Wednesday, December 17, 2014
He was trying to teach me to economize with my language. Strindberg gray
he said, instead of
and I thought, sad stuff; plays. Okay: born, rented room,
to Dad & Mom business & bar, how could you not? Or thought,
I cannot be your Lithuania nor her other Armenia,
emptied into river if not skein-tangled senseless. He won’t say her name
and not a word of the thitherings. Only that she was lost. Don’t speak
the heavy hinges, the crushed-bud breaking of taste
from language. That sort of excess has no place in the new economy.
Strindberg gray, say, when one thinks only January, January, January.
Of the Occurrence as recurrent. A single gunshot
in Dempster’s cistern, the echo chambers of sleep. The gray lot
of days in low-light hospitals, Strindberg.
I’ll call him gray, his sitting heavy. And her so Strindberg with veil and rose,
her poised in shadow at the door. Funereal nails sunk
into knees would be dripping were they not so goddamn gray.
Excess was for days when my mother sat turning grape leaves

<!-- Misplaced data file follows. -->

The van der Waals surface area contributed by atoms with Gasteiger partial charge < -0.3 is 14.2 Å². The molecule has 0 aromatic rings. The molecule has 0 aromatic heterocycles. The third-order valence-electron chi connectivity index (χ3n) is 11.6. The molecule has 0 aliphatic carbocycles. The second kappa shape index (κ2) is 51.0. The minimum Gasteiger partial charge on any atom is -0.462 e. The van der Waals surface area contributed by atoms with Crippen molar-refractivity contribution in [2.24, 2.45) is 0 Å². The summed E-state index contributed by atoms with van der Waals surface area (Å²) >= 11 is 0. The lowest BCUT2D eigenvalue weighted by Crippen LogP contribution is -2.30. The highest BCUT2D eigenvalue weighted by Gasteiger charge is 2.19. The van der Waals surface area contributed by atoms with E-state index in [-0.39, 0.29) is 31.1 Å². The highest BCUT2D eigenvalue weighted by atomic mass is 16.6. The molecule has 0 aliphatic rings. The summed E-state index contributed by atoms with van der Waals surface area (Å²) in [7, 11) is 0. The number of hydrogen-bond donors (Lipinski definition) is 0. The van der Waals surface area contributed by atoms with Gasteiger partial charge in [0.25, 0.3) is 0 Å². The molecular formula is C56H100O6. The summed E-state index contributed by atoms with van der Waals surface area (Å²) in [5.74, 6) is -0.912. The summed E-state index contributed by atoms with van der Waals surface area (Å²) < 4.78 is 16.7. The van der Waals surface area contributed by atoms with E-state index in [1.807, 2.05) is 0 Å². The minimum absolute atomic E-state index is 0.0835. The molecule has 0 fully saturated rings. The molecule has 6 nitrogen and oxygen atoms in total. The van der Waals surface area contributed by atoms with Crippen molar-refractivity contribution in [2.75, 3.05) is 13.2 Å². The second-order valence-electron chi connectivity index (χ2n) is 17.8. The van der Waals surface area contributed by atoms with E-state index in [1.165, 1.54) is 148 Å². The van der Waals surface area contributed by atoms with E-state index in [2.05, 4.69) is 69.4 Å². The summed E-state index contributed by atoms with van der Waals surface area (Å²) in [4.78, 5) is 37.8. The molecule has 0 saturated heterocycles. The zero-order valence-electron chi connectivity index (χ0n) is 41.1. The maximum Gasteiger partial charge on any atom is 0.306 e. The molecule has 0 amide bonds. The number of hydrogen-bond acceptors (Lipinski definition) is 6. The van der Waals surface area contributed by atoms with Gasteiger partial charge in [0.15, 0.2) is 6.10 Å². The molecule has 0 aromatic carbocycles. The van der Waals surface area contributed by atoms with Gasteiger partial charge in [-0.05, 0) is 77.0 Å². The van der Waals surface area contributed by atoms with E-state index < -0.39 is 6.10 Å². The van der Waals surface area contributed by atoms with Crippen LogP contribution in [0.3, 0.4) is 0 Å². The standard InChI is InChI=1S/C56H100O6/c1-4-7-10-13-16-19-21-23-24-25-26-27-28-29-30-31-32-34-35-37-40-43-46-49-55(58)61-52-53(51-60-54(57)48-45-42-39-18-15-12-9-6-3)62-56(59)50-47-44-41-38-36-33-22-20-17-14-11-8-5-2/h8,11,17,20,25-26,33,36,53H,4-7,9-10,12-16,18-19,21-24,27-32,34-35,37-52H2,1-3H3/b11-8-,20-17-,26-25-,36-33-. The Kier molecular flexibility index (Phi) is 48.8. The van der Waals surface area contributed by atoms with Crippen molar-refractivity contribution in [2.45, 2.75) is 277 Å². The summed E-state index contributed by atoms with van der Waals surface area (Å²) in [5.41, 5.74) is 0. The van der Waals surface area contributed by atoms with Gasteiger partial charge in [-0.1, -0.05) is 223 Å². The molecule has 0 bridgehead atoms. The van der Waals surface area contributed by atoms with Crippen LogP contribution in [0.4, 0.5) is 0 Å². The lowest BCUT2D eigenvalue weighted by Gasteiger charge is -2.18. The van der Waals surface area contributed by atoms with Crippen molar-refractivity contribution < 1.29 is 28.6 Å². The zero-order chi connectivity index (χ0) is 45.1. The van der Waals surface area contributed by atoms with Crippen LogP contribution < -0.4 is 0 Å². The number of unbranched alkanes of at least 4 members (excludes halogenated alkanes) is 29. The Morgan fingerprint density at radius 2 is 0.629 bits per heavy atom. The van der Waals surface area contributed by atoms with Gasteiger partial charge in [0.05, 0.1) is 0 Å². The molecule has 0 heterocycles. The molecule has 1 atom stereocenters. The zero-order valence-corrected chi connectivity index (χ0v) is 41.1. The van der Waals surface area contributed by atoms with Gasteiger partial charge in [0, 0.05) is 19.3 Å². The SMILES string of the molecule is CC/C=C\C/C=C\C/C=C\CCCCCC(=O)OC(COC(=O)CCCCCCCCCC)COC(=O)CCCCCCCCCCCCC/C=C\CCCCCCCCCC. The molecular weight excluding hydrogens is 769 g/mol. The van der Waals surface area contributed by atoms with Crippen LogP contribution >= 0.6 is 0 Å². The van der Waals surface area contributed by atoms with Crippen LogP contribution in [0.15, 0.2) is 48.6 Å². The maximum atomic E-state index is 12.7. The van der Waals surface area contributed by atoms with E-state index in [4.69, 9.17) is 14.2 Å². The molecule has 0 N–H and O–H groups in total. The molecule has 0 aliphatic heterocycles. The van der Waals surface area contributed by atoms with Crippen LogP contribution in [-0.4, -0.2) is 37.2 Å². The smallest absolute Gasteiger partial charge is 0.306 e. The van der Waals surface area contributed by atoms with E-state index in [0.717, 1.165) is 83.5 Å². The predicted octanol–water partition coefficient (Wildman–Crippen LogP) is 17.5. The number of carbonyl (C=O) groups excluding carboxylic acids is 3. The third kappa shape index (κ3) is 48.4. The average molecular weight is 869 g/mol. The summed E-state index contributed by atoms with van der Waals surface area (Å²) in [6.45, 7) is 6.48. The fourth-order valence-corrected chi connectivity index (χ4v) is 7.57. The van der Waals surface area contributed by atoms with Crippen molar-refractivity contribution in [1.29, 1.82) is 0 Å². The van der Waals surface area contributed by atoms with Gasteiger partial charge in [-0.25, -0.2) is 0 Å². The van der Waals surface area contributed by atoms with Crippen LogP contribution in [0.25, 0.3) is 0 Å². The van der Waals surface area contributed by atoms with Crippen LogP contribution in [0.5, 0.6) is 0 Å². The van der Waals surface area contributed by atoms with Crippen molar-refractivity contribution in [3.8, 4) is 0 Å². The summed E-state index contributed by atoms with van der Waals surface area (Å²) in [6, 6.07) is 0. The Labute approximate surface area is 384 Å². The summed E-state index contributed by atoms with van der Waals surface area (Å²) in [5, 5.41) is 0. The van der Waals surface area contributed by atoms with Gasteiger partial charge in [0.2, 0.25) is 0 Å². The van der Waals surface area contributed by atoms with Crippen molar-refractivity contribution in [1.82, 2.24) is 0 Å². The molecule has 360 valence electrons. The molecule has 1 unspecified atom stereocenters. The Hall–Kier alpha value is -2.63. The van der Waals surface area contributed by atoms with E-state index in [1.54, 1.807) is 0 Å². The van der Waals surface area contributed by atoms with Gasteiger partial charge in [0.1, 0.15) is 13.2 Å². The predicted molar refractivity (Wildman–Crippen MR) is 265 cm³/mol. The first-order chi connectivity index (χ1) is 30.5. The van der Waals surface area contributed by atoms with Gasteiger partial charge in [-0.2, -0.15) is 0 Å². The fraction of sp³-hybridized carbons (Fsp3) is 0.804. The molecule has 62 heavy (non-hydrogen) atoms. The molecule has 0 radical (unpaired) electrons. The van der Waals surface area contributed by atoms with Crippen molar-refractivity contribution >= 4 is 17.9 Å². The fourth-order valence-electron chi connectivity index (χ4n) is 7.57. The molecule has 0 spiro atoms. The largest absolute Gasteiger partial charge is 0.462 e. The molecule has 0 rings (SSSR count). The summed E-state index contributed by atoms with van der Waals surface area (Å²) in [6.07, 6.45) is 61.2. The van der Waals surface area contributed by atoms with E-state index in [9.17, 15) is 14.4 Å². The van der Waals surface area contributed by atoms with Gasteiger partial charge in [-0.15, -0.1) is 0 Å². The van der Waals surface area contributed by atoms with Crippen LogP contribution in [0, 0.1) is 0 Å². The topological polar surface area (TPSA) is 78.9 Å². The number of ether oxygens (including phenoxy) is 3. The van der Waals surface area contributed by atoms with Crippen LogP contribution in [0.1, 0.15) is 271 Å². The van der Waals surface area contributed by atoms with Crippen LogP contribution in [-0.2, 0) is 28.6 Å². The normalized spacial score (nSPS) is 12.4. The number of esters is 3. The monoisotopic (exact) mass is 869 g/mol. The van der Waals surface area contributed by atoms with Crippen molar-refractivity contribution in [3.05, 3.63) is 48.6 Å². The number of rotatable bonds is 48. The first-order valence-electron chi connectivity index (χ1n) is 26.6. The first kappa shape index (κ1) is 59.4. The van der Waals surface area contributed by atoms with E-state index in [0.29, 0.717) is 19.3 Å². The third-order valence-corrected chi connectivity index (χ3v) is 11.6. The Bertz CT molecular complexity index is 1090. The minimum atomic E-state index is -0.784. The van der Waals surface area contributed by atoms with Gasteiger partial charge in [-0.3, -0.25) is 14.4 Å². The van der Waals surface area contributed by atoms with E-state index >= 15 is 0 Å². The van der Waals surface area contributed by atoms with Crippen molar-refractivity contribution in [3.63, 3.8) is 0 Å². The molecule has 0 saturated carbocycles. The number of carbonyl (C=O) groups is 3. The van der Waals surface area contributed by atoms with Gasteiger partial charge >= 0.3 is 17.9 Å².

with three sets of pockets: Turkish, English, & Armenian, plus lemon to dry it all out.
By ten, they’d sewn up two; said one is more than enough.
“English, only, Sanossian.
You will speak what we speak.”
I don’t know what it’s like to lose
a language. Instead,
Strindberg gray, I say, when I want to bring his lost girl back. Strindberg gray,
though I cannot take from him January, July, or the months of coping between.
When my mother leafs through me in her memory banks, bits of face are missing;
sometimes I’m limbless or smear. Gray even scentless, and still all Strindberg.
I tell him, I raise her: be darlings and come scream with me
from all the pockets sown over. Maybe by late summer we’ll be humming:
Tennessee yellow; Tennessee, Tennessee.
Source: Poetry (December 2014).